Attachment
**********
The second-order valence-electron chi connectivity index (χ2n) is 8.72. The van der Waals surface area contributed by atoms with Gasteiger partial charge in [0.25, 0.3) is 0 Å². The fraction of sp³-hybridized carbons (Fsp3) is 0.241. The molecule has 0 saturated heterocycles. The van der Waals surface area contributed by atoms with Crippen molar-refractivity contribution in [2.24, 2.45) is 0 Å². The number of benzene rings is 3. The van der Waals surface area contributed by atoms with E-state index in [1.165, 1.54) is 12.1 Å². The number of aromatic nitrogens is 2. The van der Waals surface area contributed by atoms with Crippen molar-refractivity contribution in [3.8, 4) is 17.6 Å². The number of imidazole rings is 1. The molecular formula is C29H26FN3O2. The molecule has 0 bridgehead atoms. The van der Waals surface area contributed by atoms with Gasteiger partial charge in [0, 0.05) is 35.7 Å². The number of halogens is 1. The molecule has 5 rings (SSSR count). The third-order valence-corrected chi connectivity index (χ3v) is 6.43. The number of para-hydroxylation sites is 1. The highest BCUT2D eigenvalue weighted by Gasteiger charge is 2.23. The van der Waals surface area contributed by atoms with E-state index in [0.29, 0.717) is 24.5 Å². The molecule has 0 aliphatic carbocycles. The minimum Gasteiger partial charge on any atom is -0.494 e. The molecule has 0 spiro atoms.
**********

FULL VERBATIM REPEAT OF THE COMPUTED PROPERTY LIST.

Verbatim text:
The second-order valence-electron chi connectivity index (χ2n) is 8.72. The van der Waals surface area contributed by atoms with Gasteiger partial charge in [0.25, 0.3) is 0 Å². The fraction of sp³-hybridized carbons (Fsp3) is 0.241. The molecule has 0 saturated heterocycles. The van der Waals surface area contributed by atoms with Crippen molar-refractivity contribution in [2.24, 2.45) is 0 Å². The number of benzene rings is 3. The van der Waals surface area contributed by atoms with E-state index in [1.165, 1.54) is 12.1 Å². The number of aromatic nitrogens is 2. The van der Waals surface area contributed by atoms with Crippen molar-refractivity contribution in [3.8, 4) is 17.6 Å². The number of imidazole rings is 1. The molecular formula is C29H26FN3O2. The molecule has 0 bridgehead atoms. The van der Waals surface area contributed by atoms with Gasteiger partial charge in [0, 0.05) is 35.7 Å². The number of halogens is 1. The molecule has 5 rings (SSSR count). The third-order valence-corrected chi connectivity index (χ3v) is 6.43. The number of para-hydroxylation sites is 1. The highest BCUT2D eigenvalue weighted by Gasteiger charge is 2.23. The van der Waals surface area contributed by atoms with E-state index in [0.29, 0.717) is 24.5 Å². The molecule has 0 aliphatic carbocycles. The minimum Gasteiger partial charge on any atom is -0.494 e. The molecule has 0 spiro atoms.